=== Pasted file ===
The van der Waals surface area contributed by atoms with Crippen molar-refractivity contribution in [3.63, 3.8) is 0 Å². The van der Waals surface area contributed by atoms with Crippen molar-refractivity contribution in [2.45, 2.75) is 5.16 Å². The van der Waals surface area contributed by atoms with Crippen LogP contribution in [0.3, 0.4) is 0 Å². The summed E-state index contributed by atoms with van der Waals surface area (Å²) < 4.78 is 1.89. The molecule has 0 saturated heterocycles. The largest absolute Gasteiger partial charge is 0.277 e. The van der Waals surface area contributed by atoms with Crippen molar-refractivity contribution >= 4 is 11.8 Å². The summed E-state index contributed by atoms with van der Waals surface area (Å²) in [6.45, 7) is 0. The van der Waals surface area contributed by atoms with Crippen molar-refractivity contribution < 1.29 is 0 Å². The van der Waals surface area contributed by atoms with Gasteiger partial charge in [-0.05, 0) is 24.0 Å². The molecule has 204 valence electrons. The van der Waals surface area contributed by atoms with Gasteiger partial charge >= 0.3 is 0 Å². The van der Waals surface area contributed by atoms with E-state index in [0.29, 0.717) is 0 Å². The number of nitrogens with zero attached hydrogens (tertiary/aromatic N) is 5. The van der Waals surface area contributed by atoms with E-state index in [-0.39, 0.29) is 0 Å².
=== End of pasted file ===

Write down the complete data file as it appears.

The van der Waals surface area contributed by atoms with Crippen molar-refractivity contribution in [3.63, 3.8) is 0 Å². The van der Waals surface area contributed by atoms with Crippen molar-refractivity contribution in [2.45, 2.75) is 5.16 Å². The van der Waals surface area contributed by atoms with Crippen LogP contribution in [0.3, 0.4) is 0 Å². The summed E-state index contributed by atoms with van der Waals surface area (Å²) < 4.78 is 1.89. The molecule has 0 saturated heterocycles. The largest absolute Gasteiger partial charge is 0.277 e. The van der Waals surface area contributed by atoms with Crippen molar-refractivity contribution >= 4 is 11.8 Å². The summed E-state index contributed by atoms with van der Waals surface area (Å²) in [6.45, 7) is 0. The van der Waals surface area contributed by atoms with Crippen molar-refractivity contribution < 1.29 is 0 Å². The van der Waals surface area contributed by atoms with Gasteiger partial charge in [-0.05, 0) is 24.0 Å². The molecule has 204 valence electrons. The van der Waals surface area contributed by atoms with Gasteiger partial charge >= 0.3 is 0 Å². The van der Waals surface area contributed by atoms with E-state index in [0.29, 0.717) is 0 Å². The number of nitrogens with zero attached hydrogens (tertiary/aromatic N) is 5. The van der Waals surface area contributed by atoms with E-state index in [-0.39, 0.29) is 0 Å².